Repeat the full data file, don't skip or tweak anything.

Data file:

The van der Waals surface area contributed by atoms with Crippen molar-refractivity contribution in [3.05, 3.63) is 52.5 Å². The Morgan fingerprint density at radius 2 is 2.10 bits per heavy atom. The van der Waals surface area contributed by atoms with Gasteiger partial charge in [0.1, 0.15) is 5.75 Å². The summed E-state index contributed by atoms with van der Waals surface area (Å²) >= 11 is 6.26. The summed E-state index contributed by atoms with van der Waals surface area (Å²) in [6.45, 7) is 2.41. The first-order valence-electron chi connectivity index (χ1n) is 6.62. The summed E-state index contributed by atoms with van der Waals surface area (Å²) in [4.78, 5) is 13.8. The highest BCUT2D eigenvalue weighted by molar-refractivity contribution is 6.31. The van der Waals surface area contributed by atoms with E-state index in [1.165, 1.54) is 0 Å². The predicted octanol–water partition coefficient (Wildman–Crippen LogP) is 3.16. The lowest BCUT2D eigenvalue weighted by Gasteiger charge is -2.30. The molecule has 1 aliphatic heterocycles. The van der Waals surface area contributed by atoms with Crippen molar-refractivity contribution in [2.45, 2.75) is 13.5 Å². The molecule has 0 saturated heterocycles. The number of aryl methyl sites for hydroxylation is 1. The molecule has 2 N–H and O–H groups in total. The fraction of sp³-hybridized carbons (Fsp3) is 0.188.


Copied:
The van der Waals surface area contributed by atoms with Crippen molar-refractivity contribution in [3.05, 3.63) is 52.5 Å². The Morgan fingerprint density at radius 2 is 2.10 bits per heavy atom. The van der Waals surface area contributed by atoms with Gasteiger partial charge in [0.1, 0.15) is 5.75 Å². The summed E-state index contributed by atoms with van der Waals surface area (Å²) >= 11 is 6.26. The summed E-state index contributed by atoms with van der Waals surface area (Å²) in [6.45, 7) is 2.41. The first-order valence-electron chi connectivity index (χ1n) is 6.62. The summed E-state index contributed by atoms with van der Waals surface area (Å²) in [4.78, 5) is 13.8. The highest BCUT2D eigenvalue weighted by molar-refractivity contribution is 6.31. The van der Waals surface area contributed by atoms with E-state index in [1.165, 1.54) is 0 Å². The predicted octanol–water partition coefficient (Wildman–Crippen LogP) is 3.16. The lowest BCUT2D eigenvalue weighted by Gasteiger charge is -2.30. The molecule has 1 aliphatic heterocycles. The van der Waals surface area contributed by atoms with Crippen molar-refractivity contribution in [2.45, 2.75) is 13.5 Å². The molecule has 0 saturated heterocycles. The number of aryl methyl sites for hydroxylation is 1. The molecule has 2 N–H and O–H groups in total. The fraction of sp³-hybridized carbons (Fsp3) is 0.188.